3 reasons why vulnerability doesn't work

I am a huge fan of Brene Brown's work on vulnerability. I've put it up here on the blog, I've recommended it to clients, I've talked about it with friends.

But then sometimes people will come back to me and say things like this:

  • "I tried being vulnerable all week long, and he didn't even notice."
  • "I'm being vulnerable, but nobody else will be vulnerable."
  • "This whole vulnerability thing doesn't work.  Also it hurts.  What's the point?"

And that made me think about why vulnerability doesn't always have the results we hoped for.  Here are three things I can think of.

1.  Vulnerability doesn't work, when we use it as a tool to meet our own needs.

Vulnerability does not give us control.  It does not make other people do what we want.

Vulnerability brings us to the world as an open door, here to receive whatever is wonderful and living and incomprehensible and painful.

Frederick Buechner said it this way:  "Here is the world.  Beautiful and terrible things will happen."

If you need a tool, find something else.

Vulnerability is going to frustrate you to death while you try to drive nails with a daisy.

2.  Vulnerability doesn't work, when we use surface vulnerability to block soul-deep vulnerability.

Surface vulnerability presents itself as:  "I want more from this relationship" or "We need to work on our communication."

Those seem like vulnerable things to say.

But I want to suggest that when we put the weight of vulnerability "out there" in another relationship, we block the deep vulnerability work we need to do within ourselves.

When we do surface vulnerability, there are two possible outcomes:

  • The person responds positively, and that soothes us, so we don't have to face our soul-deep vulnerability.
  • The person responds negatively, and we're very distracted by the drama and the anger, so we don't have to face our soul-deep vulnerability.

When we're doing soul-deep vulnerability, we're grappling with questions like this:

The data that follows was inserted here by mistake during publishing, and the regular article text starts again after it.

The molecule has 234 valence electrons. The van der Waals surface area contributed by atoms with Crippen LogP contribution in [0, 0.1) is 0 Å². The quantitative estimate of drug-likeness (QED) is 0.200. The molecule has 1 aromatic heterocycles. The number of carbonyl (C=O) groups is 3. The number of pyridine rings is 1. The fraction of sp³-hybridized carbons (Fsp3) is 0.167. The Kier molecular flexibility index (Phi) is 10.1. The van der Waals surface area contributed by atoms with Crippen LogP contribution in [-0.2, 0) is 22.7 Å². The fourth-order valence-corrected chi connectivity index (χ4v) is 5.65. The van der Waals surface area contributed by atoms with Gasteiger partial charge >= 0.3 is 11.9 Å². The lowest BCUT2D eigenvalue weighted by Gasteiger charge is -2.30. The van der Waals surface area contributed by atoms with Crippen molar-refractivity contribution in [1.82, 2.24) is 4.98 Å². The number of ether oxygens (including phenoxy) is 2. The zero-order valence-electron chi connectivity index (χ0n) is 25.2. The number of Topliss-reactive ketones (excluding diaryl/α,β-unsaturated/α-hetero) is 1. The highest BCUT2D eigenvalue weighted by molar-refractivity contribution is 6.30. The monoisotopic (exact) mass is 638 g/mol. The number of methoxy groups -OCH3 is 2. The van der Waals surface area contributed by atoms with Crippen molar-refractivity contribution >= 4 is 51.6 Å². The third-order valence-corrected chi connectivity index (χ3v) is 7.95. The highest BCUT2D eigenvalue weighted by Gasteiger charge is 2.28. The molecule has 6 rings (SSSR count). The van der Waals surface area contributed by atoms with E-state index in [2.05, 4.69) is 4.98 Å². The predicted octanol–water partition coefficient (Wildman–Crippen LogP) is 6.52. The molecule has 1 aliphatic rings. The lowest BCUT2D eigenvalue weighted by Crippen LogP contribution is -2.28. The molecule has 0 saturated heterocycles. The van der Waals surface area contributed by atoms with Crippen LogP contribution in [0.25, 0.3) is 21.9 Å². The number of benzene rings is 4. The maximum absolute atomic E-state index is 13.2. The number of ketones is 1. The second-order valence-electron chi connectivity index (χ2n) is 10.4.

• Am I really lovable?
  • Am I good enough?
  • How do I live with disapproval?
  • What do I do with mistakes and failure?
  • What are my deepest fears and pains?
  • What kinds of unhealthy things am I prone to do, when I'm not facing up to my fears and pains?

And when we bring that kind of vulnerability to another person, we say things like:

  • I feel scared.
  • I feel sad.
  • I'm afraid that no one can really love me the way I am.
  • My life has completely fallen apart, and I don't know what to do.
  • When I'm sad and scared, I have these patterns of behavior that make a mess.  And I'm sorry that I've done it to you.

And then there we are.  Being vulnerable.

3.  Vulnerability doesn't work, but it is working.  

Vulnerability doesn't work as a tool.  It doesn't work as a surface fix.

But when we're doing soul-deep vulnerability, it IS working, way down deep.

The little seed--down in the dirt, nurtured by vulnerability, watered by tears--that little seed can grow, as Brennan Manning said, "into greatness of soul."

We have been promised that the truth will set us free.  And that is why real vulnerability--the soul-deep, life-sustaining kind--works.  It's about the truth.

The truth is:

  • I am not God.
  • I am not in charge here.
  • Often, I will not get what I think I need.
  • I am broken and hurting.
  • God help me, I need help.
  • My Redeemer lives.

And when I can get down that deep, and live in that place, then I am completely vulnerable, and completely safe.

And then, strangely, it works.

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